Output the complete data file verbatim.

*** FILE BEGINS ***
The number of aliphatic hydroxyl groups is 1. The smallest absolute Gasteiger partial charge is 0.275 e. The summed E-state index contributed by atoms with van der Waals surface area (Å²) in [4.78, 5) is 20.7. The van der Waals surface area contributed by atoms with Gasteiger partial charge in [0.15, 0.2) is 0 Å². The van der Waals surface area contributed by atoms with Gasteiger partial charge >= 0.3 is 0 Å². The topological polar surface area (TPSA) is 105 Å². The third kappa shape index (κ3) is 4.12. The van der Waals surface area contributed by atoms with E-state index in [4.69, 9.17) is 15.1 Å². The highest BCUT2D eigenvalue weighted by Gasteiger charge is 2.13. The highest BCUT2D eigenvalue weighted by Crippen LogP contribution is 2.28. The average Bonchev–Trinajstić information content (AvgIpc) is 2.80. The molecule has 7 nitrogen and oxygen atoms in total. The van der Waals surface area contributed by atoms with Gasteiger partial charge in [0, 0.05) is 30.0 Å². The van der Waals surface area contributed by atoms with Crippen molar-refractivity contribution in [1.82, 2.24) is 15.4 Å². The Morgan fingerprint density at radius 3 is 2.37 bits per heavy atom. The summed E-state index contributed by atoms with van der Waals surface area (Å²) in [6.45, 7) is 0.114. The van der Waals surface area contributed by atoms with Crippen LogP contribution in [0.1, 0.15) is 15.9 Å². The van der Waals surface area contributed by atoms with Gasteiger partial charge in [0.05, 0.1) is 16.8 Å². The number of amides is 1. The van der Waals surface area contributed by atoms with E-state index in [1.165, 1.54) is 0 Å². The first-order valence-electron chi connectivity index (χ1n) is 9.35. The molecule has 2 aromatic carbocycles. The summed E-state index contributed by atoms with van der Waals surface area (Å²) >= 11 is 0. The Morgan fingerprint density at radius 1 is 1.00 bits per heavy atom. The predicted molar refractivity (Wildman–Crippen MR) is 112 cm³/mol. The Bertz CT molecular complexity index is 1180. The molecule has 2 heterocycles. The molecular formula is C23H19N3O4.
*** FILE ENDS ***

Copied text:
The number of aliphatic hydroxyl groups is 1. The smallest absolute Gasteiger partial charge is 0.275 e. The summed E-state index contributed by atoms with van der Waals surface area (Å²) in [4.78, 5) is 20.7. The van der Waals surface area contributed by atoms with Gasteiger partial charge in [0.15, 0.2) is 0 Å². The van der Waals surface area contributed by atoms with Gasteiger partial charge >= 0.3 is 0 Å². The topological polar surface area (TPSA) is 105 Å². The third kappa shape index (κ3) is 4.12. The van der Waals surface area contributed by atoms with E-state index in [4.69, 9.17) is 15.1 Å². The highest BCUT2D eigenvalue weighted by Gasteiger charge is 2.13. The highest BCUT2D eigenvalue weighted by Crippen LogP contribution is 2.28. The average Bonchev–Trinajstić information content (AvgIpc) is 2.80. The molecule has 7 nitrogen and oxygen atoms in total. The van der Waals surface area contributed by atoms with Gasteiger partial charge in [0, 0.05) is 30.0 Å². The van der Waals surface area contributed by atoms with Crippen molar-refractivity contribution in [1.82, 2.24) is 15.4 Å². The Morgan fingerprint density at radius 3 is 2.37 bits per heavy atom. The summed E-state index contributed by atoms with van der Waals surface area (Å²) in [6.45, 7) is 0.114. The van der Waals surface area contributed by atoms with Crippen LogP contribution in [0.1, 0.15) is 15.9 Å². The van der Waals surface area contributed by atoms with Gasteiger partial charge in [0.05, 0.1) is 16.8 Å². The number of amides is 1. The van der Waals surface area contributed by atoms with E-state index in [1.165, 1.54) is 0 Å². The first-order valence-electron chi connectivity index (χ1n) is 9.35. The molecule has 2 aromatic carbocycles. The summed E-state index contributed by atoms with van der Waals surface area (Å²) >= 11 is 0. The Morgan fingerprint density at radius 1 is 1.00 bits per heavy atom. The predicted molar refractivity (Wildman–Crippen MR) is 112 cm³/mol. The Bertz CT molecular complexity index is 1180. The molecule has 2 heterocycles. The molecular formula is C23H19N3O4.